These feet are made for walking

I just finished a part of the terrain-generator …well, let’s call it “the OpenGL project” that generates some three-dimensional primitives.

I think the internal API is quite nice - though, admittedly I may be a bit biased… :-)

If one wanted a sphere (there is no choice, really - spheres are the only primitives implemented for now) at some point (1,2,3) in space, it’s:

(at 1 2 3

That sphere has a radius of one unit - a sphere with half of that size would be:

(at 1 2 3
  (scaled 0.5

Two spheres with that 0.5 unit radius could be written as:

(scaled 0.5
  (at 1 2 3 (sphere))
  (at 4 5 6 (sphere)))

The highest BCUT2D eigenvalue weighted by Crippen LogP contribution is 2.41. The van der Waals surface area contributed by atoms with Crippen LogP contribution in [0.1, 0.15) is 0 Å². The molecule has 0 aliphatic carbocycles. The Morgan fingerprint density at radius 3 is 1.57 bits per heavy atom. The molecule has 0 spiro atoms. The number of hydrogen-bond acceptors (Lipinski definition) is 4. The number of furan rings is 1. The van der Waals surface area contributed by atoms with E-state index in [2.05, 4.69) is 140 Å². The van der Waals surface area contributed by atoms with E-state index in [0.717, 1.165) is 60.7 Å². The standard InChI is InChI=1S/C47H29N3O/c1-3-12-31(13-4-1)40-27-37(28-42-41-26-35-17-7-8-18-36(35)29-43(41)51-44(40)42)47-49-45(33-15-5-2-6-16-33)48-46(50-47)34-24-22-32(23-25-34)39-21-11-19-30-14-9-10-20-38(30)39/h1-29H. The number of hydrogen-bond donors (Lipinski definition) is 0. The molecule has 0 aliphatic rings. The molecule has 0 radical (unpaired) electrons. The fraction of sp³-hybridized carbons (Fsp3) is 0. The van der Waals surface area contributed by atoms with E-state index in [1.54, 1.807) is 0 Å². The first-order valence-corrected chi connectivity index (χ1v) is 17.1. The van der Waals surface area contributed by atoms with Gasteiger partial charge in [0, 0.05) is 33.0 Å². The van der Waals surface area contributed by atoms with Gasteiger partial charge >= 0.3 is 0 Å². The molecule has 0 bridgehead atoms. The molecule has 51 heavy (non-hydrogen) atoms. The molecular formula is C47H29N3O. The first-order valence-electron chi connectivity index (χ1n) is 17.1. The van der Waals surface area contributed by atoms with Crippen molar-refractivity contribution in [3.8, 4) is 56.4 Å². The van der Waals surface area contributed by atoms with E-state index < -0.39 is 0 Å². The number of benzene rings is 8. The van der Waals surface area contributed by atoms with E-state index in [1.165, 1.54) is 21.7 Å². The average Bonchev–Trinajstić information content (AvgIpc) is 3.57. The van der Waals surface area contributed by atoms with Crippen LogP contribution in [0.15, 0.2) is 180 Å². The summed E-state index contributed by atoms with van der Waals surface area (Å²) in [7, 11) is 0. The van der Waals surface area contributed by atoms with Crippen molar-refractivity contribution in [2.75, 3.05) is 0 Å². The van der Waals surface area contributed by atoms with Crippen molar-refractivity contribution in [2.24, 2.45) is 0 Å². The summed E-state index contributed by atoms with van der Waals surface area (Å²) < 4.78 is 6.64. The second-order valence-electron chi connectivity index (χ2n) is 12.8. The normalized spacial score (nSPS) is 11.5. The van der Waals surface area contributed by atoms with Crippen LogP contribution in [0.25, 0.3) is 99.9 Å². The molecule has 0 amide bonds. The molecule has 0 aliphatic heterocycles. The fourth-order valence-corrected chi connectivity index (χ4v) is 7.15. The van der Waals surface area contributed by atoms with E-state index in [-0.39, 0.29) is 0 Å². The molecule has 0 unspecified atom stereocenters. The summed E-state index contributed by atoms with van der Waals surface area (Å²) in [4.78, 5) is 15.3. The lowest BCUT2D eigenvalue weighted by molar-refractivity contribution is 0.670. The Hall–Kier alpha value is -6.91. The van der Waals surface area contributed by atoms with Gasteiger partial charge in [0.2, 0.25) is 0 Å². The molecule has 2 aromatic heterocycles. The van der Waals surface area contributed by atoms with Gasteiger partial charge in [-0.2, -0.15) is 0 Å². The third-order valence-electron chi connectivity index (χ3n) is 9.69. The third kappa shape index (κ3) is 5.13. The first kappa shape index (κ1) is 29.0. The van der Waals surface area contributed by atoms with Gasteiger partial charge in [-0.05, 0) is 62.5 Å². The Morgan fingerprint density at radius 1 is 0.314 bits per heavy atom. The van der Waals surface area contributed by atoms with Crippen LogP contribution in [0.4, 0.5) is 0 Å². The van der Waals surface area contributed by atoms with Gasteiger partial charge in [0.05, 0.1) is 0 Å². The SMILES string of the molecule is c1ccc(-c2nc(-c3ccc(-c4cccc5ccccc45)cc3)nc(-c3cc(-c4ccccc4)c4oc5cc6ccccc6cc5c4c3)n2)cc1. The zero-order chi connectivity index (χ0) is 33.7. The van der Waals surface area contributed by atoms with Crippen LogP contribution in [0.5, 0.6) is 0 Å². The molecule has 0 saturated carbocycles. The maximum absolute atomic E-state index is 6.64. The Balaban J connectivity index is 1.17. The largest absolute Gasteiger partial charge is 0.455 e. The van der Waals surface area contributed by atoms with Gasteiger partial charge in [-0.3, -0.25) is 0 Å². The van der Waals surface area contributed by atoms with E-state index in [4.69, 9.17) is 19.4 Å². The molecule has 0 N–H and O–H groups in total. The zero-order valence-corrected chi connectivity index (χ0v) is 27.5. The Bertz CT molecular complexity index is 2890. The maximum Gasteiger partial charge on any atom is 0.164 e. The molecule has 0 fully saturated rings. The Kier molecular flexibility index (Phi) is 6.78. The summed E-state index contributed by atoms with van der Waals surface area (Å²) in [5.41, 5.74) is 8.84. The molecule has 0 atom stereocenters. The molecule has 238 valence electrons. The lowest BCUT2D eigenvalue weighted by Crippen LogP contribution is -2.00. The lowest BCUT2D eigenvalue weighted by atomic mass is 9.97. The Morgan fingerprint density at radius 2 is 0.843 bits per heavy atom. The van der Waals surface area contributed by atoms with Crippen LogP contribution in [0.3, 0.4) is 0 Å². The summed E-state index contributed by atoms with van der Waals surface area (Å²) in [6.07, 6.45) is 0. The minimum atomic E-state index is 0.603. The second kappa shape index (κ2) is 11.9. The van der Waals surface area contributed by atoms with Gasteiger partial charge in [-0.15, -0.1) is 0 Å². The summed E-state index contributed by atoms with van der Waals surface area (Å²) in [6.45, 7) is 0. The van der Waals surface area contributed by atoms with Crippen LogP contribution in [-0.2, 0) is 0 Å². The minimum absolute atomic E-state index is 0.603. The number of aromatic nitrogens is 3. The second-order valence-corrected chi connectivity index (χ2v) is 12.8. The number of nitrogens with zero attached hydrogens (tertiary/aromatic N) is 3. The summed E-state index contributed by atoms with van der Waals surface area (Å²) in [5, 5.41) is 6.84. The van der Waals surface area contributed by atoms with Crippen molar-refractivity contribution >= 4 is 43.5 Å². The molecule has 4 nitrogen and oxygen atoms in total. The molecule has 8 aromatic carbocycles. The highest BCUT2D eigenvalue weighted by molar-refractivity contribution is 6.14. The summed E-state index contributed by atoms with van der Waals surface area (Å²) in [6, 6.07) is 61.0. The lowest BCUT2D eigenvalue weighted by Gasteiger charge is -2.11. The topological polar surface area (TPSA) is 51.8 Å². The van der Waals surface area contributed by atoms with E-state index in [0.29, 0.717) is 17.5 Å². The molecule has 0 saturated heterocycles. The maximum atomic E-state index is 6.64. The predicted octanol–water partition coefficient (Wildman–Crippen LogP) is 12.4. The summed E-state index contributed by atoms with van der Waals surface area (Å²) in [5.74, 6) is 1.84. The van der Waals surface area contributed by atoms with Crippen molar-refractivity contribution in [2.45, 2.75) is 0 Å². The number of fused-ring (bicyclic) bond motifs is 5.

and so on. Quite simple. These functions return lists (well, actually trees) and those lists can then be passed to a render function.

I’m quite happy with that part of the code looking clean and nice again

Screenshot number one (two spheres, obviously):

And screenshot number two:

The feet are only made of scaled and rotated spheres (per-axis scaling, obviously). Once I had one foot defined, the whole high-level rendering code looked like this:

  (at  1 0 -5 foot)
  (at -1 0 -5 (mirrored/x foot)))

Which, I think, looks quite elegant - and the outcome is better than I thought. I just want to avoid doing manual 3D mesh modeling.

You might have also noticed some diffuse light - I switched the standard OpenGL lighting on now. Better lighting and materials are the next point on the TODO list.

See Also

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The machine thinks that the Web-Log entries These feet are made for walking, Purely Functional Games, and 26th Ludum Dare - Postmortem might be related to the topic so eloquently discussed above. The machine is sometimes right.